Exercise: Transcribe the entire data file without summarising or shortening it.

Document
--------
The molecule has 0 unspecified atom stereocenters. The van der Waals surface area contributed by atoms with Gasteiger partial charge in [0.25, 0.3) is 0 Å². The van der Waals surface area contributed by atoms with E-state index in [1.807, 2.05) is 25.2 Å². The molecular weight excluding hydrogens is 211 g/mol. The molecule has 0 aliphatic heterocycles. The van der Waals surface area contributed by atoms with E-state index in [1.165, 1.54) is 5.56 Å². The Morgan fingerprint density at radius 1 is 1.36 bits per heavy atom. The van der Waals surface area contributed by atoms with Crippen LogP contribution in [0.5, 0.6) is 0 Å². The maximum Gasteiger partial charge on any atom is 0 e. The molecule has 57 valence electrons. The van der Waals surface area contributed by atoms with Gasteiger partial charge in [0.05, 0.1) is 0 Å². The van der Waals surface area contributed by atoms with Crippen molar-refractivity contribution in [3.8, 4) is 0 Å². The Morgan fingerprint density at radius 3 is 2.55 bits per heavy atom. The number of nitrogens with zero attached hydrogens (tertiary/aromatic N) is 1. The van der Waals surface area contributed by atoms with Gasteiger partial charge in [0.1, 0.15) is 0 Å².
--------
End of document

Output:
The molecule has 0 unspecified atom stereocenters. The van der Waals surface area contributed by atoms with Gasteiger partial charge in [0.25, 0.3) is 0 Å². The van der Waals surface area contributed by atoms with E-state index in [1.807, 2.05) is 25.2 Å². The molecular weight excluding hydrogens is 211 g/mol. The molecule has 0 aliphatic heterocycles. The van der Waals surface area contributed by atoms with E-state index in [1.165, 1.54) is 5.56 Å². The Morgan fingerprint density at radius 1 is 1.36 bits per heavy atom. The van der Waals surface area contributed by atoms with Crippen LogP contribution in [0.5, 0.6) is 0 Å². The maximum Gasteiger partial charge on any atom is 0 e. The molecule has 57 valence electrons. The van der Waals surface area contributed by atoms with Gasteiger partial charge in [0.05, 0.1) is 0 Å². The van der Waals surface area contributed by atoms with Crippen molar-refractivity contribution in [3.8, 4) is 0 Å². The Morgan fingerprint density at radius 3 is 2.55 bits per heavy atom. The number of nitrogens with zero attached hydrogens (tertiary/aromatic N) is 1. The van der Waals surface area contributed by atoms with Gasteiger partial charge in [0.1, 0.15) is 0 Å².